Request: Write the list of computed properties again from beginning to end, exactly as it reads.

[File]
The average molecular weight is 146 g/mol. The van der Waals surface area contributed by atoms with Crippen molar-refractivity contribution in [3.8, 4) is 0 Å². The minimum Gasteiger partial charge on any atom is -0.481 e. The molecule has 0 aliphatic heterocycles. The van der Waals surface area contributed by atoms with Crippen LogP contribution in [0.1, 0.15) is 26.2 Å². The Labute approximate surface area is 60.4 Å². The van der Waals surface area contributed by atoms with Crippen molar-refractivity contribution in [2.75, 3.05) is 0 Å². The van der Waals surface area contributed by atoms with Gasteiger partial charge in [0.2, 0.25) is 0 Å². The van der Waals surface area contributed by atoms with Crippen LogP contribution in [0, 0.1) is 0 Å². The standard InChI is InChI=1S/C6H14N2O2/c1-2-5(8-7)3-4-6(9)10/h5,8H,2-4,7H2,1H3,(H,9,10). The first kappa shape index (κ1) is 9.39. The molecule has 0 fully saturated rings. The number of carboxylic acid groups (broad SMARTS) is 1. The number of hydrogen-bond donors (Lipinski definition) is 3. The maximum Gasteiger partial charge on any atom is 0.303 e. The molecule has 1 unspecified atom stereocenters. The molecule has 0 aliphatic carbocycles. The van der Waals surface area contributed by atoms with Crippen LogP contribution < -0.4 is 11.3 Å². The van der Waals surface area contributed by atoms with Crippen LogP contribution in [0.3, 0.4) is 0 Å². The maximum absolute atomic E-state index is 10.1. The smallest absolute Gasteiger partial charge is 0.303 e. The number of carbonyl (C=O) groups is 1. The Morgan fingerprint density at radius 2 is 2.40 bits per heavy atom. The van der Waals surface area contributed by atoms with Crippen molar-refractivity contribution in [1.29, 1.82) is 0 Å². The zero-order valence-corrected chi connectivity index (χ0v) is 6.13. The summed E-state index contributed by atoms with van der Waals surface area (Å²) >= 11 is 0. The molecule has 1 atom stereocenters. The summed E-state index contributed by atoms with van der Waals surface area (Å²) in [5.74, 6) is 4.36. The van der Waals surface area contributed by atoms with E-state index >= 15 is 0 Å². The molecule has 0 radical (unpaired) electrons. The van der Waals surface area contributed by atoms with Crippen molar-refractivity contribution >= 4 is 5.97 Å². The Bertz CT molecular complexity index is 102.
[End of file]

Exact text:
The average molecular weight is 146 g/mol. The van der Waals surface area contributed by atoms with Crippen molar-refractivity contribution in [3.8, 4) is 0 Å². The minimum Gasteiger partial charge on any atom is -0.481 e. The molecule has 0 aliphatic heterocycles. The van der Waals surface area contributed by atoms with Crippen LogP contribution in [0.1, 0.15) is 26.2 Å². The Labute approximate surface area is 60.4 Å². The van der Waals surface area contributed by atoms with Crippen molar-refractivity contribution in [2.75, 3.05) is 0 Å². The van der Waals surface area contributed by atoms with Gasteiger partial charge in [0.2, 0.25) is 0 Å². The van der Waals surface area contributed by atoms with Crippen LogP contribution in [0, 0.1) is 0 Å². The standard InChI is InChI=1S/C6H14N2O2/c1-2-5(8-7)3-4-6(9)10/h5,8H,2-4,7H2,1H3,(H,9,10). The first kappa shape index (κ1) is 9.39. The molecule has 0 fully saturated rings. The number of carboxylic acid groups (broad SMARTS) is 1. The number of hydrogen-bond donors (Lipinski definition) is 3. The maximum Gasteiger partial charge on any atom is 0.303 e. The molecule has 1 unspecified atom stereocenters. The molecule has 0 aliphatic carbocycles. The van der Waals surface area contributed by atoms with Crippen LogP contribution < -0.4 is 11.3 Å². The van der Waals surface area contributed by atoms with Crippen LogP contribution in [0.3, 0.4) is 0 Å². The maximum absolute atomic E-state index is 10.1. The smallest absolute Gasteiger partial charge is 0.303 e. The number of carbonyl (C=O) groups is 1. The Morgan fingerprint density at radius 2 is 2.40 bits per heavy atom. The van der Waals surface area contributed by atoms with Crippen molar-refractivity contribution in [1.29, 1.82) is 0 Å². The zero-order valence-corrected chi connectivity index (χ0v) is 6.13. The summed E-state index contributed by atoms with van der Waals surface area (Å²) >= 11 is 0. The molecule has 1 atom stereocenters. The summed E-state index contributed by atoms with van der Waals surface area (Å²) in [5.74, 6) is 4.36. The van der Waals surface area contributed by atoms with E-state index >= 15 is 0 Å². The molecule has 0 radical (unpaired) electrons. The van der Waals surface area contributed by atoms with Crippen molar-refractivity contribution >= 4 is 5.97 Å². The Bertz CT molecular complexity index is 102.